Beyond The Fed
As investors we also know that foreign accounts have been placing downward pressure on the longer end of the U.S. Treasury yield curve. (Meaning, they are buying the snot out of U.S. paper.) At market's close this Wednesday, the Treasury Department will release its data for April Net Long-Term TIC Flows. Perhaps nothing released this week will impact debt markets, and consequently equity markets more. Too bad the data is so dated.
What we know is that in March, net investment into the U.S. from elsewhere added up to a very robust +$262.2 billion, to include +$118.9 billion in bond investment. This positive turn in bond investment put a halt to a three month losing streak (net outflow) for the U.S. Just judging from what Treasury markets seem to be telling us, both in terms of yield and in the recently published results of competitive auctions, foreign appetite for nominal U.S. yields that may be very real yields to those investors continue to grow quite voraciously.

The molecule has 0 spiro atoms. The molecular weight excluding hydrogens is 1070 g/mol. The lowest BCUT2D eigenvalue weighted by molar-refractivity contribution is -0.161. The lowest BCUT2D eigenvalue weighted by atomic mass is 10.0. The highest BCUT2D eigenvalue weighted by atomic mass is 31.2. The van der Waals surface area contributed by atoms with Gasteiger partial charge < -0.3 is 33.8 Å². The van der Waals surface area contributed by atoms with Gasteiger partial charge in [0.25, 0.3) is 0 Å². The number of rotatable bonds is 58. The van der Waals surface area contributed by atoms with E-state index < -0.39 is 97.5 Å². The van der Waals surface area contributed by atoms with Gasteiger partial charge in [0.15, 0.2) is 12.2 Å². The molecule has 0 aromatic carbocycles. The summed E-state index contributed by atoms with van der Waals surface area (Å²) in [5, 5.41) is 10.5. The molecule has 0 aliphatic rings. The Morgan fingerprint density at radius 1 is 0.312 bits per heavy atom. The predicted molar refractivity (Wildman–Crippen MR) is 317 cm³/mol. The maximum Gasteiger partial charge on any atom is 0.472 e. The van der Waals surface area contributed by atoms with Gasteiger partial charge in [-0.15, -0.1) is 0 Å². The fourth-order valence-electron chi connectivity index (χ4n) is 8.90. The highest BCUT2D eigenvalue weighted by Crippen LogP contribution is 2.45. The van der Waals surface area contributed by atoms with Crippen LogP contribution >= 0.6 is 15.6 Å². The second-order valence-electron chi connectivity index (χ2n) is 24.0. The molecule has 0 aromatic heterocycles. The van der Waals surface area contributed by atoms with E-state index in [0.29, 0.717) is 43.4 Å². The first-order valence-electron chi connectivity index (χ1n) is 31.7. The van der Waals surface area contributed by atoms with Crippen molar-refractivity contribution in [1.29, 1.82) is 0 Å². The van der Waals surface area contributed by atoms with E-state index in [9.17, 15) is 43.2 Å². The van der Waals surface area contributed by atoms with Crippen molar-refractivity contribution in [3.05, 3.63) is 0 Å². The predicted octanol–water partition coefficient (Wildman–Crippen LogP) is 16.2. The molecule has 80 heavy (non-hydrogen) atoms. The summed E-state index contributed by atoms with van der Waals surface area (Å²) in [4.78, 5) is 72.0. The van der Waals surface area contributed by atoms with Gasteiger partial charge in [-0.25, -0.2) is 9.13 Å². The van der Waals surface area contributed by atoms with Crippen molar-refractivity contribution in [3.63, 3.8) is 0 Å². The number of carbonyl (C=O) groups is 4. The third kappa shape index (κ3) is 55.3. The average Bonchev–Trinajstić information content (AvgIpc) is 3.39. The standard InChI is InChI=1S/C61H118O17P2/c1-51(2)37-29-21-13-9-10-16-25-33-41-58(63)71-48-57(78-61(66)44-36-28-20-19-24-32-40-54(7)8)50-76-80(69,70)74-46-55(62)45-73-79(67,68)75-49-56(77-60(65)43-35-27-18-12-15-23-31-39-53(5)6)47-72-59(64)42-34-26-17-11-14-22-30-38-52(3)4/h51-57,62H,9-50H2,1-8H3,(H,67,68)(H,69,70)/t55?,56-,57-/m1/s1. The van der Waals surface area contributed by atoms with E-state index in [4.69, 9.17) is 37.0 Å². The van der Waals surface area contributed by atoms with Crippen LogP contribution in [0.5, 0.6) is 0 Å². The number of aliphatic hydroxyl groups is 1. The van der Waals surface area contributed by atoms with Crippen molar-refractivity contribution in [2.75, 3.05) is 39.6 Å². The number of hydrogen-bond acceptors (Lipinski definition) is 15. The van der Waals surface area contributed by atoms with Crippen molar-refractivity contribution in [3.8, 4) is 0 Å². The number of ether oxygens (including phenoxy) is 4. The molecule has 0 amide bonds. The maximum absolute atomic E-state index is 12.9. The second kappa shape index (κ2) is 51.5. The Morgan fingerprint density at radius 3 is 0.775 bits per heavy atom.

Economics (All Times Eastern)
No significant domestic macroeconomic data-points scheduled for release this day.
The Fed (All Times Eastern)
Fed Blackout Period.
Today's Earnings Highlights (Consensus EPS Expectations)
No significant quarterly financial results scheduled for release this day.